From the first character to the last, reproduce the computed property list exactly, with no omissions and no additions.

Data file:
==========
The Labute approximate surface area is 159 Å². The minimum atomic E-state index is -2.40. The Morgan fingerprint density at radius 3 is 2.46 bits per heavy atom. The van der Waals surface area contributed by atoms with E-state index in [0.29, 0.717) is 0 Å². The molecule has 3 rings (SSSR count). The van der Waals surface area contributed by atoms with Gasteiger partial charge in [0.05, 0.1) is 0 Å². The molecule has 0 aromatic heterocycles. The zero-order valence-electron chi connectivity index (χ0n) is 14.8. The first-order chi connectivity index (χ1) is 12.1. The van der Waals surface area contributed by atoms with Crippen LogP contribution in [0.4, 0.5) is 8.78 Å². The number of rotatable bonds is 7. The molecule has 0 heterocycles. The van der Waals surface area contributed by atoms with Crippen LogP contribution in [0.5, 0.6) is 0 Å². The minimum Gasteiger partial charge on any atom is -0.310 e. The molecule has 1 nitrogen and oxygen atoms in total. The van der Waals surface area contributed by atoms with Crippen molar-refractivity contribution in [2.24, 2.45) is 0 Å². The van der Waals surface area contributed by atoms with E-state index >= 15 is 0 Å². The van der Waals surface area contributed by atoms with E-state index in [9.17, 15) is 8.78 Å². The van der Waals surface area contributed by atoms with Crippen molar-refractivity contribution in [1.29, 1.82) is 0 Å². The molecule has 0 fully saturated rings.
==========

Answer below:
The Labute approximate surface area is 159 Å². The minimum atomic E-state index is -2.40. The Morgan fingerprint density at radius 3 is 2.46 bits per heavy atom. The van der Waals surface area contributed by atoms with E-state index in [0.29, 0.717) is 0 Å². The molecule has 3 rings (SSSR count). The van der Waals surface area contributed by atoms with Gasteiger partial charge in [0.05, 0.1) is 0 Å². The molecule has 0 aromatic heterocycles. The zero-order valence-electron chi connectivity index (χ0n) is 14.8. The first-order chi connectivity index (χ1) is 12.1. The van der Waals surface area contributed by atoms with Crippen LogP contribution in [0.4, 0.5) is 8.78 Å². The number of rotatable bonds is 7. The molecule has 0 heterocycles. The van der Waals surface area contributed by atoms with Crippen LogP contribution in [0.5, 0.6) is 0 Å². The minimum Gasteiger partial charge on any atom is -0.310 e. The molecule has 1 nitrogen and oxygen atoms in total. The van der Waals surface area contributed by atoms with Crippen molar-refractivity contribution in [2.24, 2.45) is 0 Å². The van der Waals surface area contributed by atoms with E-state index >= 15 is 0 Å². The van der Waals surface area contributed by atoms with E-state index in [9.17, 15) is 8.78 Å². The van der Waals surface area contributed by atoms with Crippen molar-refractivity contribution in [1.29, 1.82) is 0 Å². The molecule has 0 fully saturated rings.